The Governor’s eyebrows and the climate

This post is a repeat of many before, and consolidates Tweets from yesterday that were picked up in the FT story by Ferdinando Giugliano.

We’ve now had speeches from the BoE urging inclusive capitalism [Carney], on the benefits of volunteering [by Andy Haldane], and, recently, on urging government action to prevent climate change [Carney again].

This latest speech on the climate is, in my view, another example of overreach.

In that speech Mark Carney not only explained how long-term climate risks could impact on finance (which is fine), but also urged government action to prevent it (which is not ok, whatever the merits of that government action).

As always, there are three broad concerns.

First, the BoE, under fire for its handling of the economy before and during the crisis, and loaded up with many new responsibilities, must be sensitive to charges that it is already too powerful and unaccountable and too complex a body to manage well.  Overreach of this sort risks a bout of wing-clipping by some future regime that thinks the Bank has too much to do already, in which things it really should be doing are taken off it.

And it risks criticism of lack of focus, should any of its core goals not be achieved, even if such misses were unavoidable.  [Jonathan Portes’ critique gets at this, paraphrased as, ‘since you are missing your inflation target, this is no time to chide others for not hitting their climate target’.]

Getting involved in issues outside its large remits complicates the debate over critiques like those from the new Labour team that the BoE should pay heed to poverty and inequality, which most sensible people would also regard as off-limits.  If climate is on mission, then why not these other things?

Finally, there is a risk of politicising the job.  In the sense that, if a government expects the next governor to speak widely on matters of social concern, they will be selected so that their views on these other matters fit with government policy, and not on their expertise, and capacity to marshal that of others, on money and finance, which ought to be the sole qualifications for the job.

If urging action on climate change is part of the job, what next?  Why not issue a plea to OPEC to make sure the taps are kept turned on to aid monetary and real economy stability in the West?  Or urge support for a middle East peace settlement to eliminate the risks of military and migration catastrophe that would also threaten the UK and its financial sector?  Or push for multilateral nuclear disarmament to clip the tails of asset price distributions?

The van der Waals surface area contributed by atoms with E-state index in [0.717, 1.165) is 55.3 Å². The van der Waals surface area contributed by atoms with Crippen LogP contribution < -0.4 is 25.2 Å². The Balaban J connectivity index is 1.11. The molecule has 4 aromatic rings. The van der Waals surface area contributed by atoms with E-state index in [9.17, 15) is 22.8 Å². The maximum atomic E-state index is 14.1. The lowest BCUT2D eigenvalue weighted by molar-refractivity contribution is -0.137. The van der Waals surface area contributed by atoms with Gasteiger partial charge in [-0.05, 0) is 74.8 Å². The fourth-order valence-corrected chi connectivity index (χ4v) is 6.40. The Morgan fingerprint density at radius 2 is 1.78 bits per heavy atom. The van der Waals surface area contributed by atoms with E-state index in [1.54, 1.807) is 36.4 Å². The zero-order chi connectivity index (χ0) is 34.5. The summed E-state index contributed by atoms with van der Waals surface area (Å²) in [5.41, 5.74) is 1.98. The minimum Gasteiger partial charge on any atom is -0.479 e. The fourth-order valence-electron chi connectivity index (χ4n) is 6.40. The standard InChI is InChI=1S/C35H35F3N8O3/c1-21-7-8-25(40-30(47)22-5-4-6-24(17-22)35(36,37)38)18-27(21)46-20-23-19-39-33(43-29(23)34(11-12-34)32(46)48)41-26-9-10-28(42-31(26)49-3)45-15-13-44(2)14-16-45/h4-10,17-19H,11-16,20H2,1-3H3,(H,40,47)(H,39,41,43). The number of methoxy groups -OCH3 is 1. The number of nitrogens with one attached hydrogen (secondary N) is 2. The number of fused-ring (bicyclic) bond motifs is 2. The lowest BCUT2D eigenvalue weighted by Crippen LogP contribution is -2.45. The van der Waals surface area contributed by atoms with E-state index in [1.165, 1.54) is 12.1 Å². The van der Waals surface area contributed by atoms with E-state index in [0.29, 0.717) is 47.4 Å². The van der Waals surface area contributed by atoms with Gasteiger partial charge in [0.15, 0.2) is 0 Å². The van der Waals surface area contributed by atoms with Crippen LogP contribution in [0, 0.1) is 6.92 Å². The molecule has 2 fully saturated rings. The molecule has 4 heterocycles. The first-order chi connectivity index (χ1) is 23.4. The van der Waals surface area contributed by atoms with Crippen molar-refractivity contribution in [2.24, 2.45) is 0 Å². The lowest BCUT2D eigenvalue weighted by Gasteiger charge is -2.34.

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5 Responses to The Governor’s eyebrows and the climate

  1. Ben Birnberg says:

    Well done Tony. Absolutely valid critique


    Date: Thu, 1 Oct 2015 12:37:26 +0000 To:

  2. A P Webster says:

    Is there a clear line between appropriate political interventions and inappropriate political interventions for a Governor? If it is acceptabele to explain “how long-term climate risks could impact on finance” to the extent of causing a financial or economic crisis, but not acceptable to implore the government to avert this potential crisis, then it is a very fine line indeed that Dr Carney has overstepped.

    Is it practical to entirely avoid “politicising the job” given how so many BoE initiatives and activities are political (if not Party Political) matters? Income inequality, house prices, and even the appropriate level of the inflation target are all political issues, but they are also factors in ‘maintaining monetary and financial stability’, to borrow the Bank’s preferred statement of its mission.

  3. mrkemail2 says:

    I actually agree with you! Totally right.

  4. eurogate101 says:

    Really, whether Carney or Haldane and state the blooming obvious about climate change and volunteering, nobody really cares. They might as well say do not the cross the busy road, and apple pie tastes great. Every time you say something slightly controversial, it is going to be political. Which is pretty much every time people open their mouths to say anything.

    More importantly is what they say, and which does not get mentioned.

    How about this:

    “Only last year Andrew Haldane, chief economist at the Bank of England, told the German magazine Der Spiegel that the balances of the big banks are “the blackest of black holes”. Haldane is responsible for the stability of the financial sector as a whole. He knowingly told a journalist that he couldn’t possibly have an idea of what the banks have on their books. And? Nothing happened.”


    So what do you say to this, Tony?

    Should we not have a little post about the black holes in banks’ balance sheets, which we know nothing about?

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